Malawi government needs to look back at the contract and renegotiate for a better deal which can benefit the nation including the communities where the project takes place.
Chibambo may not like and may not agree with the Mining Development Agreement as it stands between the government and Paladin (although it is unlikely he has seen it because it is bound by a confidentiality agreement), but it is not clear what he intends to do should the government and the company not respect his 14-day ultimatum to renegotiate and increase Malawi’s stakes in the mine. He believes that “it must be done. Nzotheka [it’s manageable]”.
Update 16 January 2013: Today, Malawi’s The Nation reported on the Government’s response to PETRA’s demands. The Minister of Mining, John Bande, who has recently been caught up in a scandal with the seizure of an orphan care centre according to the press, said in an interview with The Nation
Where was Petra when the Kayelekera deal was negotiated? The PP [People’s Party] government has separated mining from Energy Ministry and the minister is studying all the mining contracts on the ground including Kayelekera.
Giving us ultimatums is not good for the country. The Joyce Banda administration should be given time to sort out things like those.
Update 17 January 2013: Walker, in an interview with the media, asserted that Paladin would not renegotiate the contract. The Face of Malawi has quoted him as saying,
We will not renegotiate the agreement. And people think that terribly unreasonable. But it is not. The fact that Malawians think they got a raw deal doesn’t necessarily mean they did get a raw deal.
He went further to explain what he perceives are the risks of investing in Africa and that calls to renegotiate the deal would not be looked upon favourably by other investors. He also notes that Malawi’s government had the opportunity to send the company packing before the Mining Development Agreement was signed.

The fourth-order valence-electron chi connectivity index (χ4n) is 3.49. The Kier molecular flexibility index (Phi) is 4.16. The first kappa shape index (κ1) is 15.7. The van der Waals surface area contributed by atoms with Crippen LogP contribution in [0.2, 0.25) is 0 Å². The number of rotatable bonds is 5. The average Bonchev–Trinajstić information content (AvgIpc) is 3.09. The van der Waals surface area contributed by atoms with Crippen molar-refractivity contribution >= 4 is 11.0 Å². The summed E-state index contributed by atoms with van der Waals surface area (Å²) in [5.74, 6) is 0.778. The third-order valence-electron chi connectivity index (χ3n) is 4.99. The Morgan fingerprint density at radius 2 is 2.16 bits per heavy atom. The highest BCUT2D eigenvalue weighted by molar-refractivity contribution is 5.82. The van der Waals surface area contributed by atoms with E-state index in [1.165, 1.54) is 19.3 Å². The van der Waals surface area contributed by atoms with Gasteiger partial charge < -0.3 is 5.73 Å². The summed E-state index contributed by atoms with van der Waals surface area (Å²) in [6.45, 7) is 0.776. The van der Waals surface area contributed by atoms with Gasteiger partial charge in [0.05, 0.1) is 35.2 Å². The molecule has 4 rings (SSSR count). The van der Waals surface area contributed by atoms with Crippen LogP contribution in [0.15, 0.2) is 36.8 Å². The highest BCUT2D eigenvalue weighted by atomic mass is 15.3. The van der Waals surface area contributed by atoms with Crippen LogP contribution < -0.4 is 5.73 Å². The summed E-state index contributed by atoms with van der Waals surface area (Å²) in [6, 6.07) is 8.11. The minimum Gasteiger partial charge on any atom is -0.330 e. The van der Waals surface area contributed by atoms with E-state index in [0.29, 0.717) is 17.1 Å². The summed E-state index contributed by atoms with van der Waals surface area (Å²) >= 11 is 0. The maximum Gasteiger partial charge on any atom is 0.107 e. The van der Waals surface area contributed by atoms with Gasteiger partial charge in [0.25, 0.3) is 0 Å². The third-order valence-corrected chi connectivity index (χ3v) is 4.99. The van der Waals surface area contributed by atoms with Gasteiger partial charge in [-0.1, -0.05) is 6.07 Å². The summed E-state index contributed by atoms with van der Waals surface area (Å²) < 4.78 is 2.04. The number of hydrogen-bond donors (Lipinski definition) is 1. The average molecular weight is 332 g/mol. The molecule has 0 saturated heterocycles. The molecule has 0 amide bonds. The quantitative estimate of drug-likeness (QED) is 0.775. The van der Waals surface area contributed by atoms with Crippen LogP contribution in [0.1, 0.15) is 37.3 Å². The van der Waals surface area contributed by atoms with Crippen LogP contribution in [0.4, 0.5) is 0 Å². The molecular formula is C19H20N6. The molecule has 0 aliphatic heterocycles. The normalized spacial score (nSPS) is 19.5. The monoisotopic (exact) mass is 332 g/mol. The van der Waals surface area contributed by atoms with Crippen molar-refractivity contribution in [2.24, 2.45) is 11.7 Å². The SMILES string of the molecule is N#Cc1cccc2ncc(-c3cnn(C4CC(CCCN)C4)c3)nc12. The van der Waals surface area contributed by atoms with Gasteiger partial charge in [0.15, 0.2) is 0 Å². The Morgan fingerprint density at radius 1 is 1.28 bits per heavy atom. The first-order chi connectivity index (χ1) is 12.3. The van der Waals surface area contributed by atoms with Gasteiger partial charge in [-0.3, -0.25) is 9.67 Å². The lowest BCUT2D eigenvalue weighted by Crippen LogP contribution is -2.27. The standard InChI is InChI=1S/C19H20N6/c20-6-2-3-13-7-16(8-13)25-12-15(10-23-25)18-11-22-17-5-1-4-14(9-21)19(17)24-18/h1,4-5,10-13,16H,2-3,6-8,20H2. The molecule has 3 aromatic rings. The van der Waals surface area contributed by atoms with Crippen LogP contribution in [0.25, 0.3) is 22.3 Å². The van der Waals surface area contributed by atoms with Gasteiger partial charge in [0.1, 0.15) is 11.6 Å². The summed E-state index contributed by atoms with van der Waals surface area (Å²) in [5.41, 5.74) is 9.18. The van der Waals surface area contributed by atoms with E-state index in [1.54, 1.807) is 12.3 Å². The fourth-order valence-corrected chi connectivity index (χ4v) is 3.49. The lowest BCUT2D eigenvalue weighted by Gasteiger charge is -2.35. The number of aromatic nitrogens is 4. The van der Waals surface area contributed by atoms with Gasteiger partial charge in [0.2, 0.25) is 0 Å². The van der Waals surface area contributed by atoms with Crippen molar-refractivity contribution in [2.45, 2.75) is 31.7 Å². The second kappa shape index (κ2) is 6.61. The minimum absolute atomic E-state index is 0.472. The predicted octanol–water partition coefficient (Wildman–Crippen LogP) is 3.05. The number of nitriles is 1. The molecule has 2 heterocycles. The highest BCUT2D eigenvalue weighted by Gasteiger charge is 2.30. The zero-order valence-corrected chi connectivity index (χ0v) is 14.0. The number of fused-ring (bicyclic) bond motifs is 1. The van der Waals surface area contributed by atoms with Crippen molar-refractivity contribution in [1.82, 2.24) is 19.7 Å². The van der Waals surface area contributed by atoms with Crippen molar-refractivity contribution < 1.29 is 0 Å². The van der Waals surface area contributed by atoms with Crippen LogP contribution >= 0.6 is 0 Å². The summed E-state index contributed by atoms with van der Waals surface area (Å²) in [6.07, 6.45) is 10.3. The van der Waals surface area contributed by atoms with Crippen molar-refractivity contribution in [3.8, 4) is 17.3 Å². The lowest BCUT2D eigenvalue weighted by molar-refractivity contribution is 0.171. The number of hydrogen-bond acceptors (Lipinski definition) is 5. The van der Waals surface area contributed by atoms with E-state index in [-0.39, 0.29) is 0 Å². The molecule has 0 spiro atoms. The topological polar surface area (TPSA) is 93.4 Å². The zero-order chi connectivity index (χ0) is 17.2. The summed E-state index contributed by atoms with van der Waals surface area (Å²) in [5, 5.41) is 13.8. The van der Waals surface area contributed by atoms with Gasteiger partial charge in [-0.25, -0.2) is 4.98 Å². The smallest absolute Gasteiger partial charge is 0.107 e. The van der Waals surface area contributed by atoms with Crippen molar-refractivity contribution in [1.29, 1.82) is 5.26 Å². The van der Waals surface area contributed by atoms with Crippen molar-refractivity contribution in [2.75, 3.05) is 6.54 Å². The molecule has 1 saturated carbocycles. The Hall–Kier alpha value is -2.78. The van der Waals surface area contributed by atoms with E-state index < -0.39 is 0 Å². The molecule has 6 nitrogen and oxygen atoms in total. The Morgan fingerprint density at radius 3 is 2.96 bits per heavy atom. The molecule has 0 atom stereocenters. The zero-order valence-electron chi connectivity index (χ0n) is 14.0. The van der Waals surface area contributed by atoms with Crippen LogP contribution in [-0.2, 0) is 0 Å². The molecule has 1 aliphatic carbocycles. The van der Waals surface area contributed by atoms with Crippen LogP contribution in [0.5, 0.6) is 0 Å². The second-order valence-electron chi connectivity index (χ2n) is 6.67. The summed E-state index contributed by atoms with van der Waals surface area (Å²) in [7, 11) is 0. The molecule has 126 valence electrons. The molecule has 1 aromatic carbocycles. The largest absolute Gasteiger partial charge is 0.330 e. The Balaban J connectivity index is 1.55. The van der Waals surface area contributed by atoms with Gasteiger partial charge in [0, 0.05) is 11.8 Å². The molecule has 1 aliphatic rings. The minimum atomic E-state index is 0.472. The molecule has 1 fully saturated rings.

One of the biggest risks for companies investing in Africa is that you come in and spend your money and once you have spent, government changes the rules. So one of the things we said was that give us some comfort. So one of the things included in the development agreement is that the government will take no action that will seriously change the financial aspects of this project for a period of 10 years.
They could have said we don’t like what you are doing and you can take the money and go home. We are not prepared to give you that. Did they do that? No. They said okay, we understand that you guys need stability for the first 10 years of the project. So we signed an agreement with the government under which the government of Malawi gave its undertaking
The government has said there are some things in the development agreement it doesn’t like. But there are also some things in the development agreement which we as Paladin don’t like because we didn’t anticipate some of the things that have turned up after mining started.
As a result of the confidentiality agreement, we can only guess at the things the company and government “doesn’t like”.
Today also sees national demonstrations against the rising cost of living, organised by the Consumer Association of Malawi, which includes the submission of a petition to Joyce Banda through city councils across the country. Bright Mhango, a Malawian journalist, tweeted,
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What is it that is confidential in the agreement between MG and Paladin? Why this confidentiality while the implementation of the project is affecting us all by the end of the day? Wake up MG.